Academic journal article International Journal of Business

A Comparison of Management Style for Mexican Firms in Mexico and the United States

Academic journal article International Journal of Business

A Comparison of Management Style for Mexican Firms in Mexico and the United States

Article excerpt

I. INTRODUCTION

The literature indicates that culture influences the way firms are managed. Mexico and the U.S., although very close neighbors, have different cultures and the literature reports that the management style of managers in each country is different. The literature further notes that location of foreign firms and their proximity to their central firm may influence managers to amend their management style to the culture prevailing where the firm is located. Important work has been done to understand the culture of different countries and its impact on the management style used in enterprises. The work of Likert (1967) in establishing a measurement system to assess the degree of employee participation in management has been crucial and his approach is widely used to compare the management style of managers operating across countries. Likert (1967) characterizes an organization's management system on a continuum ranging from exploitive autocratic (System 1) to participative (System 4). Later in his experimental work, Likert and Likert (1976) reported that in the most highly industrialized nations, management styles tend to be concentrated more on the System 4 of the continuum and away from System 1 while the reverse is true for less industrialized nations.

This paper seeks to determine if managers in Mexican firms located in Mexico continue to use the authoritative management style as indicated in the literature and to determine if Mexican managers in firms located in the U.S. have similar management style as their counterparts in Mexico or because of their U.S. location Mexican managers have amended their management style to more closely conform to the U.S. culture. This work adds to the literature in two ways: (1) the research compares Mexican managers operating in their own country and operating in the United States while most of the research in the literature compares American managers operating in two different countries or compares Mexican managers to American managers and (2) the management style of Mexican managers using the Likert questionnaire was last completed in the work of Morris and Pavett (1992), so this research will provide a current insight as to how Mexican managers are today managing their firms.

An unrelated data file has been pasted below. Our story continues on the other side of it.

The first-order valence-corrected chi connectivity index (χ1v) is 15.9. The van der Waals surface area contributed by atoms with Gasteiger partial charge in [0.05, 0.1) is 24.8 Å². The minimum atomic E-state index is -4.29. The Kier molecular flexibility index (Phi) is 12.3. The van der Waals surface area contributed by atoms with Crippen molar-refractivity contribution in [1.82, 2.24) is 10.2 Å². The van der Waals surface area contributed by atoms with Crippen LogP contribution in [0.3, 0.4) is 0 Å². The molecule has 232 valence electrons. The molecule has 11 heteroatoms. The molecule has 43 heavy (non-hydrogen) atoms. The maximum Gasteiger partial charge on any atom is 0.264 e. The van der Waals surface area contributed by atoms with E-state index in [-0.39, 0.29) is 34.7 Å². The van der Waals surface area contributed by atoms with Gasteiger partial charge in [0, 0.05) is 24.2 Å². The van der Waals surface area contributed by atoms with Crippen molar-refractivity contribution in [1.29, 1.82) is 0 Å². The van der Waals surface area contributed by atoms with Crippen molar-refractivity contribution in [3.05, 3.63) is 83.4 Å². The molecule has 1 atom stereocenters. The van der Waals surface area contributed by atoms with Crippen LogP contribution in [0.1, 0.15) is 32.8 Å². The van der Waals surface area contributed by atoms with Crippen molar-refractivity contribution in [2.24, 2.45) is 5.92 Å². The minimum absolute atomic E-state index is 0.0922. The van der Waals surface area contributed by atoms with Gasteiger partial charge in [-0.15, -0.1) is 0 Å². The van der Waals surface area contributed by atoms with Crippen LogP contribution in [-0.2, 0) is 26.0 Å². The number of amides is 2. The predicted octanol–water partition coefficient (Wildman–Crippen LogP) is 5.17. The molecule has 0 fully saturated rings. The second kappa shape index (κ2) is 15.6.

The importance of this study relates to the bilateral commercial relationship between the U.S. and Mexico and their proximate geographic location. In addition, in 1994, both countries signed the North American Free Trade Agreement (NAFTA) which has increased their mutual trade and foreign direct investment. Between 1994 and 2005, the US-Mexico foreign direct investment flows increased substantially from $16,968 billion to $71,423 billion. By 2007, the Mexican commercial relationship with the U.S. almost tripled from $297 billion to $930 billion (Secretaria de Economia, 2005 and Office of the United States Trade Representative, 2008). This mutual increase in business inherently has had an attendant growth for the number of foreign enterprises who have situated in each country.

The growth of trade between the U.S. and Mexico and the increase in the number of Mexican firms who have established locations in the U.S. has created a need for understanding the way Mexican firms in the U.S. are managed and how they might differ from their counterparts in Mexico. This study reviews the management factors relating to goal setting, decision making, communication, leadership, motivation, and control that influence the management style of managers of Mexican firms located in Mexico and the U.S. Two research questions are considered in this study.

(1) Do Mexican managers of Mexican firms located in Mexico continue to use the authoritative management style?

(2) Do Mexican managers of Mexican firms located in the U.S. use the same management style as their counterparts in Mexico or do Mexican managers of Mexican firms located in the U.S. amend their management style to more closely conform to the culture in the U. …

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